In this week’s dairy segment, That’s Farming, speaks to Paul Hannan of Lisnalty Holsteins about his herd and his exceptional performance on the show circuit 2019.
Paul Hannan, Friarstown, Crecora, County Limerick has expanded from 120 to 180 cows in the last four years.
He milks his herd all-year-round, in his 20-unit DeLaval parlour, with recording jars and automatic cluster removers, which he installed in 2014.
On his 250-acre farm, he grazes cows from April 1st to November 1st when they remain indoors and are fed TMR consisting of maize, sugar beet, silage, and a balancer.
His wife, Eileen, and three children, Jane, Claire, and Bill, are involved in farm’s running, and showing of all Paul’s young stock.
Paul believes it is imperative for his children to be involved in farming as he feels “it is a great outlet to have”.
“I have a daughter completing her Leaving Cert with Covid-19; it is a very stressful time for both child and parent,” the owner of Lisnalty Holsteins told That’s Farming.
“Milking cows relieves some of the stress for leaving cert students under this current pressure.”
Paul’s herd average is just over 12,300 litres of milk, 912kg of milk solids at 3.9% fat and at 3.35% protein from a concentrate input of 2T/cow annually. He reseeds grassland every year to improve grass quality for his herd.
For the summer, when cows are out on grass, they are fed a 14% ration.
Also, he feeds cows crimp grain, when they are indoors, which is a mixture of wheat and maize meal mixed, an 18% ration and uses a balancer of 24%.
“I feed maize and silage. This year, we had excellent silage, so I did not feed maize as early. We contract grow the maize in Cork.”
He has cubical sheds for cows coming indoors. All his cows lie in cubicles, the Limerick native beds them once-a-day with sawdust and line, and he cleans off the beds in the evening after milking.
“There is a great satisfaction to see plenty of milk filling up the bulk tank.”
“Farming, today, has gone to being a business; it has completely gone business-orientated, which creates challenges you have to face. When your cows are milking, they have to make money.”
“I take on students every year. If a heifer does not milk 4.5 gallons after five weeks, I tube her. They [students] look at me and ask why do I do this. I put it to them this way: when you are picking a football team, do you put out your favourite players of your best 15 players?”
Currently, Paul uses 50% AI (all Holstein sires) while teams of Holstein stockbulls, cover the remaining cows. He AIs cows when they are indoors as he feels this achieves a better conception rate.
The Limerick native calves cows in two blocks, approximately 60 cows in August to September, and the remainder in January-April.
He keeps approximately 80% of his heifer calves for replacements, although he has exported heifers to the UK.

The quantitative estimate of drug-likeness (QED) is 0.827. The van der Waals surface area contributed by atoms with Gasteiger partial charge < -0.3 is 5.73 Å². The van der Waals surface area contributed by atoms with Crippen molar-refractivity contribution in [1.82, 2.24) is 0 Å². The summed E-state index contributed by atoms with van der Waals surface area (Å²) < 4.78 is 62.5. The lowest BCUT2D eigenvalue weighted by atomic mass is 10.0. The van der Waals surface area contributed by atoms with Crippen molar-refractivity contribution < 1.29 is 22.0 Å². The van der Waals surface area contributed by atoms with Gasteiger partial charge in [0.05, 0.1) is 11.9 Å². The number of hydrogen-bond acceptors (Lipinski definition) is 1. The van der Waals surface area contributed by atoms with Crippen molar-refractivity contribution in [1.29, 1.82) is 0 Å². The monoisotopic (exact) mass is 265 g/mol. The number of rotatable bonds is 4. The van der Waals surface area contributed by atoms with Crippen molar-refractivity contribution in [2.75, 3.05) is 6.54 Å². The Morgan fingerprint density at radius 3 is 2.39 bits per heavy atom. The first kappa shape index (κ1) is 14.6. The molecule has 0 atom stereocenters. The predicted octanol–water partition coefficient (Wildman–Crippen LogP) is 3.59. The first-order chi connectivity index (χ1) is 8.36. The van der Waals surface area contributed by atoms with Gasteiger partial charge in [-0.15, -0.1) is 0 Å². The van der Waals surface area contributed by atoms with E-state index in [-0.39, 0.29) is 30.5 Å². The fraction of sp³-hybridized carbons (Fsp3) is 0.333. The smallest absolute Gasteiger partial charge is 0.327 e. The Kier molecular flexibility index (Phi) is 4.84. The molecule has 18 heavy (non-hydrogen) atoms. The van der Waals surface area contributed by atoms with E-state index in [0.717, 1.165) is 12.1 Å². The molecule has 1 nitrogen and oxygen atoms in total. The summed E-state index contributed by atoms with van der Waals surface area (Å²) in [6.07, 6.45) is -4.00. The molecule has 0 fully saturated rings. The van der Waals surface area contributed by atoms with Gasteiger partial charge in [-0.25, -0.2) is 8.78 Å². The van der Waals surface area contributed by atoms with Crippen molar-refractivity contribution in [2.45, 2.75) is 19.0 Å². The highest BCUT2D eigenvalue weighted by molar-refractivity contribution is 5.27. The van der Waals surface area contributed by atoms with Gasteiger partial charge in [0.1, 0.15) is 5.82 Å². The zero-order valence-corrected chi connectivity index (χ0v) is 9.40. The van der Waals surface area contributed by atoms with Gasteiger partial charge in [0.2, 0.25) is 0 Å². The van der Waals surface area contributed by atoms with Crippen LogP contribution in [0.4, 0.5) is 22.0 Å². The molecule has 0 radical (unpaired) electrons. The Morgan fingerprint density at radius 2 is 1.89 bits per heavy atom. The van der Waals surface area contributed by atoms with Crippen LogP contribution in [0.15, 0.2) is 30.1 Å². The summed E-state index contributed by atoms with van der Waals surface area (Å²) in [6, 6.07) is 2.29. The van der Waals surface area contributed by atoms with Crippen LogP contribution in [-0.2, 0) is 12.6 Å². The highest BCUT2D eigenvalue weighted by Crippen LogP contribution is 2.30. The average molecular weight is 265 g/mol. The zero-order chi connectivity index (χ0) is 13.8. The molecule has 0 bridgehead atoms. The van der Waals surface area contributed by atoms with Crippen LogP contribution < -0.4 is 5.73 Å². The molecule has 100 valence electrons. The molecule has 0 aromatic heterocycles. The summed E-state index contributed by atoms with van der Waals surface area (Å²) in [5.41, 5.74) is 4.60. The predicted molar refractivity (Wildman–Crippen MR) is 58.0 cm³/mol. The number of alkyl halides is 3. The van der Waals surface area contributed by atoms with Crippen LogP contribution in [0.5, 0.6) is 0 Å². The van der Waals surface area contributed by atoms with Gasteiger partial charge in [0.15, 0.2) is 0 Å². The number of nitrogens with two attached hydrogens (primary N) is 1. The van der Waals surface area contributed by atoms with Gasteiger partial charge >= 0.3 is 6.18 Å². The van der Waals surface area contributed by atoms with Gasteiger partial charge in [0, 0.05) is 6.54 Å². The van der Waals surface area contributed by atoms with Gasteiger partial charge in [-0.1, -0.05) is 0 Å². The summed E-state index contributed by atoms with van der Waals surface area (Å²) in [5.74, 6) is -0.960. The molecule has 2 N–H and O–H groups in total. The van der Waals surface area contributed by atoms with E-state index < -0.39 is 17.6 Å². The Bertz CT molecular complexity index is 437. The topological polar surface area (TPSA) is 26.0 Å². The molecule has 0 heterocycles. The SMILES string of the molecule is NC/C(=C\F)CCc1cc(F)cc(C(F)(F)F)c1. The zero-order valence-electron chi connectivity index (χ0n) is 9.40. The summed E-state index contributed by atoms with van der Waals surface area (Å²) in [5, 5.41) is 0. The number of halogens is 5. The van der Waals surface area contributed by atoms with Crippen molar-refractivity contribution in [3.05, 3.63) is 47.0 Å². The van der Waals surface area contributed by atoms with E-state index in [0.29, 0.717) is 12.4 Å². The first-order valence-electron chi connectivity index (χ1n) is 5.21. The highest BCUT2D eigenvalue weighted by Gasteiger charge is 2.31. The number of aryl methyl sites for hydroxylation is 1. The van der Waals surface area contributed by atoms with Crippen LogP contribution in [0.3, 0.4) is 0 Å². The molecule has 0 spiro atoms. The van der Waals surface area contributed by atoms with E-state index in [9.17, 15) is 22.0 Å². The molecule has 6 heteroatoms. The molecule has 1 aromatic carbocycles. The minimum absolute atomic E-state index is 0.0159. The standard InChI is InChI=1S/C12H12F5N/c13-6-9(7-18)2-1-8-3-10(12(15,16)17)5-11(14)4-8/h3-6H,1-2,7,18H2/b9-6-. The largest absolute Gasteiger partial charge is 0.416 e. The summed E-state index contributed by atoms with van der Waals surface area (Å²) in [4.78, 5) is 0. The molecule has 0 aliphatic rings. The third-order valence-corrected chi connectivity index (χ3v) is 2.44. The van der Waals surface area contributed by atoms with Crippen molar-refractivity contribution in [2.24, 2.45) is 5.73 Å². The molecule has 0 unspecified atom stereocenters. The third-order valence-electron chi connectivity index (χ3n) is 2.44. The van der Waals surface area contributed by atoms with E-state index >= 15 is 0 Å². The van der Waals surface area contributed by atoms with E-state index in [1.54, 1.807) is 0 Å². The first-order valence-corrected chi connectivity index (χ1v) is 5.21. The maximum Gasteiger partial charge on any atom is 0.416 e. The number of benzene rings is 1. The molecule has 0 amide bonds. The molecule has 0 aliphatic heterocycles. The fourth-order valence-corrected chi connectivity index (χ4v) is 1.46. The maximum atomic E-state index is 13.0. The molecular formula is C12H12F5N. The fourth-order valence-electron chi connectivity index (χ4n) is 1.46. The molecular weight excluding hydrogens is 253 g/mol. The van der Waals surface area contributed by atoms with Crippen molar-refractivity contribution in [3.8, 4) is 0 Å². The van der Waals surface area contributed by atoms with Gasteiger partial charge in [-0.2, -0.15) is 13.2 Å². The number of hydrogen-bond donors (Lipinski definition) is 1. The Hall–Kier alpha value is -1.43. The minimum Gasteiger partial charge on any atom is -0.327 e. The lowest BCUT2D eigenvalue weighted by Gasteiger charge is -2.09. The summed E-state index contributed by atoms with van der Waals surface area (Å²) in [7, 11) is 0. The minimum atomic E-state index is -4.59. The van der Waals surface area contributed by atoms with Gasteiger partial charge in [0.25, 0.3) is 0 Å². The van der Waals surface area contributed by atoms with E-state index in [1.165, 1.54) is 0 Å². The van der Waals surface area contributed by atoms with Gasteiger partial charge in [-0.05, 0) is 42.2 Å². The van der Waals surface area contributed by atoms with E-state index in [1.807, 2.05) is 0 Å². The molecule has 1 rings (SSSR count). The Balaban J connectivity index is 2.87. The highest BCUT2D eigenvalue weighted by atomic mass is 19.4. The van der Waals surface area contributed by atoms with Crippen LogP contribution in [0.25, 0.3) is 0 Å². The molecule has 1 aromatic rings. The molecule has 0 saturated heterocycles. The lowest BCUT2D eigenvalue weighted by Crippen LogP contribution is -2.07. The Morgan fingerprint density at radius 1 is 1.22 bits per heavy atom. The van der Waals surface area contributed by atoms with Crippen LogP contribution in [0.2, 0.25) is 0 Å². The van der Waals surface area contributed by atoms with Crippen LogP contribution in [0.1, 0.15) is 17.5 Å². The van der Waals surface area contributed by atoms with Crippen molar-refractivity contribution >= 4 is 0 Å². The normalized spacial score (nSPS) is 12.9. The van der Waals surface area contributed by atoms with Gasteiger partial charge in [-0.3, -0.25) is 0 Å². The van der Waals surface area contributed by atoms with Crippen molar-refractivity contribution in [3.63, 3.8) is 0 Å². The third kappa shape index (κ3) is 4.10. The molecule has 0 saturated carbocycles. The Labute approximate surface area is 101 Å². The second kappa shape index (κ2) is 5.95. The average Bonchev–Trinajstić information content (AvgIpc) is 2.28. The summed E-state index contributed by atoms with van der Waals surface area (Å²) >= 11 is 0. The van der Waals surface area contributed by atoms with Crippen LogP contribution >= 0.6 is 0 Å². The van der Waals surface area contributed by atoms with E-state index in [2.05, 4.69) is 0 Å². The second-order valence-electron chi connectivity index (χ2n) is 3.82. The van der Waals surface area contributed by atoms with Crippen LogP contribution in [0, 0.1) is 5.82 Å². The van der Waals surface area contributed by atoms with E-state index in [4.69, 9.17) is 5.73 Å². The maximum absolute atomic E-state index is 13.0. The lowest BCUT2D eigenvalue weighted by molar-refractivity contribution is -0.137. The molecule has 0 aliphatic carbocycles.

“We keep all the female calves, some for replacements and more of them I sell as calved heifers. I keep around 20 bull calves every year, and I sell them around this time of the year [March] for breeding for other farmers.”
“All our cows are put on a loose bed of straw two weeks before they calf. The ones that are calved indoors calf on the straw bedding.”
Paul has always bred Holsteins, but in the last 35 years, he feels they achieve breeding a Holstein cow that can convert large quantities of forage to large milk quantities.
“I like the Holstein’s style and ability to produce high volumes of milk, with good solids; they are a nice cow.”
“My ideal cow-type has changed in the last couple of years. I used to go for tall cows. Now I go for a medium-sized cow, with good shape, plenty of structure to her, good feet and a nice udder. I like to see a cow with a really good udder, with veins on it and full of milk.”
“I had a cow, Ullswater Sunray 07, years ago. We showed her a lot, which got me into showing cattle. She won a lot of the major shows in Ireland. I enjoyed showing cattle when I was younger. We have met great friends throughout the country showing cattle.”
The IHFA member has judged Holstein cattle in Holland, Belgium, Spain, France, England and Ireland and has a prominent presence on the show circuit as a prize-winning exhibitor.
“The IHFA come around twice-a-year every year, and classify all my cows. Their services throughout all of Ireland is brilliant. They have a great team working together to help people to grade up to make cows pedigree. It is a great system.”
Lisnalty Megasire Ritual
In 2019, Lisnalty Holstein’s cow, Lisnalty Megasire Ritual, won the National Dairy Show in Millstreet.
Later in 2019, she won the champion cow at the Winter Fair in Balmoral Park.
“She won the champion 4-year-old cow in Ireland, and she got the cow of the year from the Irish Pedigree Cattle Breeders’ Association.”
“To be honest, 2019 was probably the highlight year for us. No more shows have taken place since; it was great that we were all there and healthy to enjoy it.”
“My family love going to shows; we have a great team who looks after the cows, Paul Murphy and Brendan Greenan. We had a great time; it is all about making friends around the country. Even in the lockdown, having Zoom calls is brilliant.”
“For me, showing is about the friends you meet around the country. I try to encourage younger people to get involved because the young people are the future of us all,” Paul of Lisnalty Holsteins concluded.